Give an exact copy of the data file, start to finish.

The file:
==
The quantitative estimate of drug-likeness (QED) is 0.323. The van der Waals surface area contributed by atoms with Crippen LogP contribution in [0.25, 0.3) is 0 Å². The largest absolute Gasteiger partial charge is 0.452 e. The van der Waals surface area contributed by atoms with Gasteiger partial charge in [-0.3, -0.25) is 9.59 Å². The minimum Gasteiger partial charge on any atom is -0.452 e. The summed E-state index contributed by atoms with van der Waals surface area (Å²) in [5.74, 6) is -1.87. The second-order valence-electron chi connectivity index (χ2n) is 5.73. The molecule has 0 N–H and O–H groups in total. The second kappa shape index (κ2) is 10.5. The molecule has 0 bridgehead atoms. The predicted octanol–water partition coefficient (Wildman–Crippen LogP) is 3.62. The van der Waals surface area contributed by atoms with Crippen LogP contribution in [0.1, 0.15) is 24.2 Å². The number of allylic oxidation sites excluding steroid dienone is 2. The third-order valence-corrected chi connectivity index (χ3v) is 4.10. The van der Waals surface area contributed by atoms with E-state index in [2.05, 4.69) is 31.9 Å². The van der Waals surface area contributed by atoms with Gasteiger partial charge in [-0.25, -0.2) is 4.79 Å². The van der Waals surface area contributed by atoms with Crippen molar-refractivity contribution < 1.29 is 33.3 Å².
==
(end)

The quantitative estimate of drug-likeness (QED) is 0.323. The van der Waals surface area contributed by atoms with Crippen LogP contribution in [0.25, 0.3) is 0 Å². The largest absolute Gasteiger partial charge is 0.452 e. The van der Waals surface area contributed by atoms with Gasteiger partial charge in [-0.3, -0.25) is 9.59 Å². The minimum Gasteiger partial charge on any atom is -0.452 e. The summed E-state index contributed by atoms with van der Waals surface area (Å²) in [5.74, 6) is -1.87. The second-order valence-electron chi connectivity index (χ2n) is 5.73. The molecule has 0 N–H and O–H groups in total. The second kappa shape index (κ2) is 10.5. The molecule has 0 bridgehead atoms. The predicted octanol–water partition coefficient (Wildman–Crippen LogP) is 3.62. The van der Waals surface area contributed by atoms with Crippen LogP contribution in [0.1, 0.15) is 24.2 Å². The number of allylic oxidation sites excluding steroid dienone is 2. The third-order valence-corrected chi connectivity index (χ3v) is 4.10. The van der Waals surface area contributed by atoms with E-state index in [2.05, 4.69) is 31.9 Å². The van der Waals surface area contributed by atoms with Gasteiger partial charge in [-0.25, -0.2) is 4.79 Å². The van der Waals surface area contributed by atoms with Crippen molar-refractivity contribution < 1.29 is 33.3 Å².